COMING – If there was one off-season move with the potential to have the impact Garnett’s acquisition had on Boston a year ago, it was the fairly stunning free-agent signing of Elton Brand by the 76ers. Not only is Brand a career 20 and 10 guy over nine seasons, he’s exactly what Philly needed – a low-post scorer who’ll have a ripple effect on the rest of the starting lineup. Samuel Dalembert now can focus exclusively on rebounding, defense and shot-blocking; last year’s lottery pick, Thaddeus Young, gets to swing to his more natural small forward position; Andre Igoudala will spend more time at shooting guard; and Willie Green moves to the bench, where he becomes a quality reserve instead of a marginal starter. Philly also got a talented big man in the draft, Marreese Speights, whose role will be greater while second-year 7-footer Jason Smith recovers from ACL surgery. Two solid vets, point guard Royal Ivey and swingman Kareem Rush, give Philly adequate depth.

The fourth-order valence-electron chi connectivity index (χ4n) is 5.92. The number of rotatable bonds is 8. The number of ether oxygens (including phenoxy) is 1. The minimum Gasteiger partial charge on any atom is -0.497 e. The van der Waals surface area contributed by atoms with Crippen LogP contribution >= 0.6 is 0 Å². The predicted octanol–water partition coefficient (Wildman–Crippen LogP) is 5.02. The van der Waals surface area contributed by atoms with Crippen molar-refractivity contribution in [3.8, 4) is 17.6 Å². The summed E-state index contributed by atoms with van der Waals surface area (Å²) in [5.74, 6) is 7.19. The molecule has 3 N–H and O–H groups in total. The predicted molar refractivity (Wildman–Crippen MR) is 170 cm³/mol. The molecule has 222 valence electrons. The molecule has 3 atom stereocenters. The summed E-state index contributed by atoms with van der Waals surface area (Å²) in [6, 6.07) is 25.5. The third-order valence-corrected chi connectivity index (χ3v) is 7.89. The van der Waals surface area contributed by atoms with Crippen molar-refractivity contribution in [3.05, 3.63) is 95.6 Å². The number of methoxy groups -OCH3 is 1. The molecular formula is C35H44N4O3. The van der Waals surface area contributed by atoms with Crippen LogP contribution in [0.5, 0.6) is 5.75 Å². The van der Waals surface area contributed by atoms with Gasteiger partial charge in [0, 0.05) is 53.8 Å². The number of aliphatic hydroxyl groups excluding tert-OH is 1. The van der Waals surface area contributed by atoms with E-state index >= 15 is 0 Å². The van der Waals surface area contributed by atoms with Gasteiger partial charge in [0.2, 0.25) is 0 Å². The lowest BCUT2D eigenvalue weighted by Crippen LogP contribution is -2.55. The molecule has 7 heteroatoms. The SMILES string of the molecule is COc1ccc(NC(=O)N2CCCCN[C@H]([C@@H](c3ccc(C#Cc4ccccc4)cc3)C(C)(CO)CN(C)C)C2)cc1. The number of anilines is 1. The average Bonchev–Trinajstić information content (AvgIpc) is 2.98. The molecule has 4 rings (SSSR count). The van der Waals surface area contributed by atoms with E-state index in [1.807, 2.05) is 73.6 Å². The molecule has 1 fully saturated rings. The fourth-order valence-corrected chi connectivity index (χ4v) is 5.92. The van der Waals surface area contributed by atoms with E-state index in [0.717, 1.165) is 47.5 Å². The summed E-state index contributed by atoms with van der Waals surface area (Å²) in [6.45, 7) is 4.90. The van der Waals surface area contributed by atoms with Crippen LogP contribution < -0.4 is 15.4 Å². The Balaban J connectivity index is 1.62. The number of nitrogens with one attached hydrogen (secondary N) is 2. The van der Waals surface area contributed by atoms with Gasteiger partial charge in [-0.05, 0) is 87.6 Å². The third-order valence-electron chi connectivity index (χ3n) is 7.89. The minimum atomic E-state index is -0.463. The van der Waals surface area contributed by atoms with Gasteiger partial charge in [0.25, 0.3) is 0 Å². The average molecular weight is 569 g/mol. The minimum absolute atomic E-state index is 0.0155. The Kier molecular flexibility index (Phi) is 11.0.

GOING – As part of the price paid in clearing cap space to make the Brand signing possible, Philadelphia had to give Rodney Carney away to Minnesota. A 2006 first-rounder, Carney came on down the stretch last season, and his athleticism and improved outside shooting will be missed. Other than, nothing of significance was lost.

PROJECTED LINEUP – Point guard: Andre Miller (Louis Williams, Royal Ivey); shooting guard: Andre Igoudala (Willie Green); center: Samuel Dalembert (Marreese Speights); power forward: Elton Brand (Reggie Evans, Jason Smith); small forward: Thaddeus Young (Kareem Rush).